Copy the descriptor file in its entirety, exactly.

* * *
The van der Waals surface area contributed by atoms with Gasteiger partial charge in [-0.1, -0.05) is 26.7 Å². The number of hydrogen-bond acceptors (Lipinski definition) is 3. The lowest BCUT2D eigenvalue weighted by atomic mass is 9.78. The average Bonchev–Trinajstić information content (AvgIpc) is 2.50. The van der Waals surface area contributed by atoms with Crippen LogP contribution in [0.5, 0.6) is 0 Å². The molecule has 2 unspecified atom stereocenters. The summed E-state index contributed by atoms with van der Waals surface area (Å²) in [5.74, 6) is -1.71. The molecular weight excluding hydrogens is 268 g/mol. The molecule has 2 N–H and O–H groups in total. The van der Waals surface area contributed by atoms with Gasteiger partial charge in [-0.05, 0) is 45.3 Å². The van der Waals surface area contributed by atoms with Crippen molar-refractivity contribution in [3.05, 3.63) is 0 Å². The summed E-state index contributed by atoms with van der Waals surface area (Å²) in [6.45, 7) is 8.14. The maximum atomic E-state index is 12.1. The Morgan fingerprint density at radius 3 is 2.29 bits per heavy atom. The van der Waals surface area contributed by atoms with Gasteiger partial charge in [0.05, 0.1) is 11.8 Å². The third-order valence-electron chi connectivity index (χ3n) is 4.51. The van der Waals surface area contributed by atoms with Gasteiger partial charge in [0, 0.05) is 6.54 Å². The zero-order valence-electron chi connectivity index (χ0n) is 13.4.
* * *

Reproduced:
The van der Waals surface area contributed by atoms with Gasteiger partial charge in [-0.1, -0.05) is 26.7 Å². The number of hydrogen-bond acceptors (Lipinski definition) is 3. The lowest BCUT2D eigenvalue weighted by atomic mass is 9.78. The average Bonchev–Trinajstić information content (AvgIpc) is 2.50. The van der Waals surface area contributed by atoms with Crippen LogP contribution in [0.5, 0.6) is 0 Å². The molecule has 2 unspecified atom stereocenters. The summed E-state index contributed by atoms with van der Waals surface area (Å²) in [5.74, 6) is -1.71. The molecular weight excluding hydrogens is 268 g/mol. The molecule has 2 N–H and O–H groups in total. The van der Waals surface area contributed by atoms with Gasteiger partial charge in [-0.05, 0) is 45.3 Å². The van der Waals surface area contributed by atoms with Crippen molar-refractivity contribution in [3.05, 3.63) is 0 Å². The summed E-state index contributed by atoms with van der Waals surface area (Å²) in [6.45, 7) is 8.14. The maximum atomic E-state index is 12.1. The Morgan fingerprint density at radius 3 is 2.29 bits per heavy atom. The van der Waals surface area contributed by atoms with Gasteiger partial charge in [0.05, 0.1) is 11.8 Å². The third-order valence-electron chi connectivity index (χ3n) is 4.51. The van der Waals surface area contributed by atoms with Gasteiger partial charge in [0, 0.05) is 6.54 Å². The zero-order valence-electron chi connectivity index (χ0n) is 13.4.